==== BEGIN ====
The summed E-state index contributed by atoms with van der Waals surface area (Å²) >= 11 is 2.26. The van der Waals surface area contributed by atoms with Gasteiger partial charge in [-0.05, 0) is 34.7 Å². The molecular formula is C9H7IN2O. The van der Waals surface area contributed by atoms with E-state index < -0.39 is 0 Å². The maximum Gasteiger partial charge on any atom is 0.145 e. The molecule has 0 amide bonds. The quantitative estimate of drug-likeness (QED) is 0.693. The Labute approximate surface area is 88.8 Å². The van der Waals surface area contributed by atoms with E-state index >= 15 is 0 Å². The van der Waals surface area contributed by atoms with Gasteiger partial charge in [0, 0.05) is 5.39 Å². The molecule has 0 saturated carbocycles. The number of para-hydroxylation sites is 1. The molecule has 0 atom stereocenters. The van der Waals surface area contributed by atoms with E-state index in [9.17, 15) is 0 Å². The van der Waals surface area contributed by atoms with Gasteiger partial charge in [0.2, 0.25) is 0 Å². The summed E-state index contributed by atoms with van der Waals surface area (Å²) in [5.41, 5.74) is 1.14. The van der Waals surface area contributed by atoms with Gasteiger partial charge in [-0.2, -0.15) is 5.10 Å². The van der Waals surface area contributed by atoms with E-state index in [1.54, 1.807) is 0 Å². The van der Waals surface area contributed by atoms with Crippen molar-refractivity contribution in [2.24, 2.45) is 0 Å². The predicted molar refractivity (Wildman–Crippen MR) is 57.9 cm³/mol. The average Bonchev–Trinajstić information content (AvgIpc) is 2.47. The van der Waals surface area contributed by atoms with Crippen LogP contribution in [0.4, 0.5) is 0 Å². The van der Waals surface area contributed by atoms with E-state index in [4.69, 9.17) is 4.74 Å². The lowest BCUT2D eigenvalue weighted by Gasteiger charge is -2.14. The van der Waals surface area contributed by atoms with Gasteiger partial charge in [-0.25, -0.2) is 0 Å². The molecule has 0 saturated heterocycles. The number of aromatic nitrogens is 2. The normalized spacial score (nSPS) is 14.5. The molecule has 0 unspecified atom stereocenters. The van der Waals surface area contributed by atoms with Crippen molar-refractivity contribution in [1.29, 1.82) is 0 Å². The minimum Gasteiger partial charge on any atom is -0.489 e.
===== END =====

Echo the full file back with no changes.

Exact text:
The summed E-state index contributed by atoms with van der Waals surface area (Å²) >= 11 is 2.26. The van der Waals surface area contributed by atoms with Gasteiger partial charge in [-0.05, 0) is 34.7 Å². The molecular formula is C9H7IN2O. The van der Waals surface area contributed by atoms with E-state index < -0.39 is 0 Å². The maximum Gasteiger partial charge on any atom is 0.145 e. The molecule has 0 amide bonds. The quantitative estimate of drug-likeness (QED) is 0.693. The Labute approximate surface area is 88.8 Å². The van der Waals surface area contributed by atoms with E-state index >= 15 is 0 Å². The van der Waals surface area contributed by atoms with Gasteiger partial charge in [0, 0.05) is 5.39 Å². The molecule has 0 saturated carbocycles. The number of para-hydroxylation sites is 1. The molecule has 0 atom stereocenters. The van der Waals surface area contributed by atoms with E-state index in [9.17, 15) is 0 Å². The van der Waals surface area contributed by atoms with Gasteiger partial charge in [0.2, 0.25) is 0 Å². The summed E-state index contributed by atoms with van der Waals surface area (Å²) in [5.41, 5.74) is 1.14. The van der Waals surface area contributed by atoms with Gasteiger partial charge in [-0.2, -0.15) is 5.10 Å². The van der Waals surface area contributed by atoms with E-state index in [1.54, 1.807) is 0 Å². The van der Waals surface area contributed by atoms with Crippen molar-refractivity contribution in [2.24, 2.45) is 0 Å². The predicted molar refractivity (Wildman–Crippen MR) is 57.9 cm³/mol. The average Bonchev–Trinajstić information content (AvgIpc) is 2.47. The van der Waals surface area contributed by atoms with Crippen LogP contribution in [0.4, 0.5) is 0 Å². The van der Waals surface area contributed by atoms with E-state index in [4.69, 9.17) is 4.74 Å². The lowest BCUT2D eigenvalue weighted by Gasteiger charge is -2.14. The van der Waals surface area contributed by atoms with Gasteiger partial charge in [-0.25, -0.2) is 0 Å². The molecule has 0 saturated heterocycles. The number of aromatic nitrogens is 2. The normalized spacial score (nSPS) is 14.5. The molecule has 0 unspecified atom stereocenters. The van der Waals surface area contributed by atoms with Crippen molar-refractivity contribution in [1.29, 1.82) is 0 Å². The minimum Gasteiger partial charge on any atom is -0.489 e.